Fourier Transform Infrared (FTIR) Spectroscopy bases its functionality on the principle that almost all molecules absorb infrared light. Only the monatomic (He, Ne, Ar, etc) and homopolar diatomic (H2, N2, O2, etc) molecules do not absorb infrared light. Molecules only absorb infrared light at those frequencies where the infrared light affects the dipolar moment of the molecule. In a molecule, the differences of charges in the electronic fields of its atoms produce the dipolar moment of the molecule. Molecules with a dipolar moment allow infrared photons to interact with the molecule causing excitation to higher vibrational states. The homopolar diatomic molecules do not have a dipolar moment since the electronic fields of its atoms are equal. Monatomic molecules do not have a dipolar moment since they only have one atom. Therefore, homopolar diatomic molecules and monatomic do not absorb infrared lighti. But all other molecules do!
Most FTIR spectroscopy uses a Michelson interferometer to spread a sample with the infrared light spectrum and measure the intensity of the infrared light spectrum not absorbed by the sample. FTIR spectroscopy is a multiplexing technique, where all optical frequencies from the
source are observed simultaneously over a period of time known as scan time.
The spectrometer measures the intensity of a specially-encoded infrared beam after it has
passed through a sample. The resulting signal, which is a time domain digital signal, is called an Interferogram (Figure 1) and contains intensity information about all frequencies present in the infrared beam. This information can be extracted by switching this signal from a time domain
digital signal to a frequency domain digital signal, which is accomplished by applying a Fourier transform over the interferogram and producing what is called a Single Beam Spectrum. Another characteristic of this signal is that it is a statistically stationary signal, so the higher the number of scans of which this signal is composed, the better the estimate that can be extracted from the data.
As mentioned earlier, almost all molecules absorb infrared light, and each type of molecule only absorbs infrared light at certain frequencies. This property provides a unique characteristic for each molecule. It provides a way to identify the molecule type (Qualitative analysis) and the amount or quantity of this molecule in the sample (Quantitative analysis). Since each type of molecule only absorbs at certain frequencies, it provides a unique absorption spectral pattern or fingerprint through the entire infrared light spectrum. In this way, the more molecules of the same type in the sample, the more infrared light is absorbed at those specific frequencies at which those molecules absorb infrared light.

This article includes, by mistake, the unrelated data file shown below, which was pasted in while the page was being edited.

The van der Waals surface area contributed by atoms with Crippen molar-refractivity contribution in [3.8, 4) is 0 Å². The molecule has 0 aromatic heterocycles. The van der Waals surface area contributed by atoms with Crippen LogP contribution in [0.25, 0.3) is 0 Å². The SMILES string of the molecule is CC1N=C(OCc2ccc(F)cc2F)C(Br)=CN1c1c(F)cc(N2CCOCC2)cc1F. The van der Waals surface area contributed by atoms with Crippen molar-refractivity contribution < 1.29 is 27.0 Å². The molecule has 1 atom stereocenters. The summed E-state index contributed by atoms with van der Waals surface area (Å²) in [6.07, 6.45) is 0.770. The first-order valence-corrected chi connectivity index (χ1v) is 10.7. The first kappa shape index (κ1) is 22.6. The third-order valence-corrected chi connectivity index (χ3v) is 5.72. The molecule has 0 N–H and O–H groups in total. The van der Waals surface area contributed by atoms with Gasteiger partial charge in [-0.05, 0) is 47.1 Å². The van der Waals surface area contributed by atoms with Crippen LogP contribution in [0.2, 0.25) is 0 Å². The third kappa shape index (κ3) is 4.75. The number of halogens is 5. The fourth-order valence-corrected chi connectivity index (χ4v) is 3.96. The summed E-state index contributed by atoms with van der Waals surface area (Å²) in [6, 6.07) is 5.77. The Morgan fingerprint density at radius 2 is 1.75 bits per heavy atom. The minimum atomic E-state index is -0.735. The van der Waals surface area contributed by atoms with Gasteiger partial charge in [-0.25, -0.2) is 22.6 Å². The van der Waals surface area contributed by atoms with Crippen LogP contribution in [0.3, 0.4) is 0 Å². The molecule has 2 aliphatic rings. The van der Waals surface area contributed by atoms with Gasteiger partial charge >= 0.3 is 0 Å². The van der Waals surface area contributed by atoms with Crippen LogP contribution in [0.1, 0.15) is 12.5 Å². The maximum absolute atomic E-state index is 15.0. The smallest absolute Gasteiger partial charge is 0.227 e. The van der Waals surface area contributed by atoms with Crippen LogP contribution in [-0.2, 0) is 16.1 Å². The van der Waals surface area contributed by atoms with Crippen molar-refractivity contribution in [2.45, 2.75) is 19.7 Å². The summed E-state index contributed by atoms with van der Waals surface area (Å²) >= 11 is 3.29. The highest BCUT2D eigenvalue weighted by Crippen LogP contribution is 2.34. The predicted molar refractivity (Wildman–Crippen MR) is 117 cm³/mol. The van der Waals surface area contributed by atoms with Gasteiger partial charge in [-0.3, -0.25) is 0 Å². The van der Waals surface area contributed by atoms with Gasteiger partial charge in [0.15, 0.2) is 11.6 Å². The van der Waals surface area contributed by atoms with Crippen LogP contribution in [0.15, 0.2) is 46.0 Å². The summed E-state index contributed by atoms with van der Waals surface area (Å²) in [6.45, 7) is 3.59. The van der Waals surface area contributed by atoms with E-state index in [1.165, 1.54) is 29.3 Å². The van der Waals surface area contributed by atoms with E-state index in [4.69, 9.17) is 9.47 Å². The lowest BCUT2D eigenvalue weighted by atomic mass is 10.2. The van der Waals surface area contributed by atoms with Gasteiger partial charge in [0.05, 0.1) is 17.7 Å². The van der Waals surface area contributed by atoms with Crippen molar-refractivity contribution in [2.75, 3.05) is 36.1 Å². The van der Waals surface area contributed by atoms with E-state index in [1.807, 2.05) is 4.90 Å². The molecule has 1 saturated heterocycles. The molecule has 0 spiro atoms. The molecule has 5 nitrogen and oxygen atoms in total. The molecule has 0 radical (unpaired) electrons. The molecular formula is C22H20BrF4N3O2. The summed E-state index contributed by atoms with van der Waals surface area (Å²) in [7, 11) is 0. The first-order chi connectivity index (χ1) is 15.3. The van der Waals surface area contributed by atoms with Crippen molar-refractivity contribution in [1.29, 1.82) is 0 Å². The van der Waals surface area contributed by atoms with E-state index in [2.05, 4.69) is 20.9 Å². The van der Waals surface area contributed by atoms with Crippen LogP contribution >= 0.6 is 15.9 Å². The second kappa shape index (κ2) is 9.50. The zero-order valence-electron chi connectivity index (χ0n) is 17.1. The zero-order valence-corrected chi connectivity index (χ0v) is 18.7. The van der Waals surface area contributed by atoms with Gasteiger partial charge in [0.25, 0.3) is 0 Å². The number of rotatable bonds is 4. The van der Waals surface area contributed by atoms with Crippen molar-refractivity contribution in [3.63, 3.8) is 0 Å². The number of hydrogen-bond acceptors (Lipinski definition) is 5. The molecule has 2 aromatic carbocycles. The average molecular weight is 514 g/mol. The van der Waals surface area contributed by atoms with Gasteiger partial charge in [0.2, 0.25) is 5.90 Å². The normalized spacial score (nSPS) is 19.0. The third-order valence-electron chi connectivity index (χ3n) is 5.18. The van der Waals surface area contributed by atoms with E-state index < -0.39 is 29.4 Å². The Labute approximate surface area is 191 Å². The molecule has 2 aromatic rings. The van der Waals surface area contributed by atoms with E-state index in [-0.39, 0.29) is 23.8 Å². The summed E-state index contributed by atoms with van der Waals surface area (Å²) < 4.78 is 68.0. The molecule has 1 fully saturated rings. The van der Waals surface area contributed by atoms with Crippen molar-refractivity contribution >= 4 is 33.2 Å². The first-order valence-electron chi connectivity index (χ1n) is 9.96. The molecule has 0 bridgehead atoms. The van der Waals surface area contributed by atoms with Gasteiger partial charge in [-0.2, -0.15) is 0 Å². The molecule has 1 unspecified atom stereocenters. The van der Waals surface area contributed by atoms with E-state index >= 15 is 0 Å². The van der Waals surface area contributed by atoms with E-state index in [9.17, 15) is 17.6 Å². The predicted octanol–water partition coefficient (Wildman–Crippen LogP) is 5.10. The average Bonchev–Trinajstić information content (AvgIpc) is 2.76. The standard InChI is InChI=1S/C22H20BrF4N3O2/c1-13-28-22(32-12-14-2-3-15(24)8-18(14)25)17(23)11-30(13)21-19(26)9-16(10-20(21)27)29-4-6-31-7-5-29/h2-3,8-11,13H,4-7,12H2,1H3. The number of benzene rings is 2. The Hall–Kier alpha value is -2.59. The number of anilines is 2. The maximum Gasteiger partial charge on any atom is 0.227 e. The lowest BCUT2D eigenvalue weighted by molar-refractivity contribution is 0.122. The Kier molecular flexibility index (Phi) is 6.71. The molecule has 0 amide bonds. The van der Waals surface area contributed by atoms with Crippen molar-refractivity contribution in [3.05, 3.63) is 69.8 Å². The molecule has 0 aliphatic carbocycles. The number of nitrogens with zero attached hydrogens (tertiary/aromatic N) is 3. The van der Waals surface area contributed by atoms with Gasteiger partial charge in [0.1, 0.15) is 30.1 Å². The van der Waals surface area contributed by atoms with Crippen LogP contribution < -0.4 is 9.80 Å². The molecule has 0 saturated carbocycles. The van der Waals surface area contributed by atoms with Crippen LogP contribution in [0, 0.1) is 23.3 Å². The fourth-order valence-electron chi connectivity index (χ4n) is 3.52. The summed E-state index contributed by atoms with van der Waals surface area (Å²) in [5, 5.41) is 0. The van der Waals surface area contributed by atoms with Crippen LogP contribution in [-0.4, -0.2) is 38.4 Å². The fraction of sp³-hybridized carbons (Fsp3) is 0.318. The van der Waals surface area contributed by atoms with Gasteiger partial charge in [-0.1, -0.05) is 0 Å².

As an example, Figure 2 and Figure 3 show two of the moisture fingerprints with absorption bands centered at 1596 and 3756 cm-1. Figure 2 presents a moisture concentration of 10 ppm/v, and Figure 3 presents a moisture concentration of 100 ppm/v. We can observe, by looking at both
figures, that they present almost identical patterns, but the sample with the most moisture has higher peaks (observe higher Absorbance values on the ordinate scale).
The height of the peaks are defined by the Beer-Lambert relationship (or Beer’s law). Beer’s law states that the concentration C is directly proportional to the absorbance A.
where a is the absorptivity of the molecule and b is the pathlength or distance that the light travels through the sample gas.
This relationship can be used to determine the concentration of a molecule in a gas by comparing the height of a maximum absorption peak of the molecule in a reference gas spectrum to the height of the corresponding peak in a sample spectra.
An absorption spectrum is calculated by performing the logarithmic ratio between a sample single beam spectrum ‘sample’ (Figure 5) and a background single beam spectrum ‘background’ (Figure 4). The sample measures the intensity of the infrared light reaching the detector with a sample placed in the path of the encoded infrared light. The background is a single beam spectrum that measures the intensity of the infrared light reaching the detector without any sample. The frequencies of infrared light radiation that are absorbed and the strength of these absorption bands are determined by the sample’s chemical makeup.
It is important to note that the single beam background spectrum is used as a point of reference to determine the absorption of a sample inside the sample compartment. This background reflects the conditions inside the spectrometer at the moment it was taken, so it is important to maintain a stable environment inside the spectrometer. This means that the conditions inside the spectrometer must have minimal fluctuations, through all background and sample collections.
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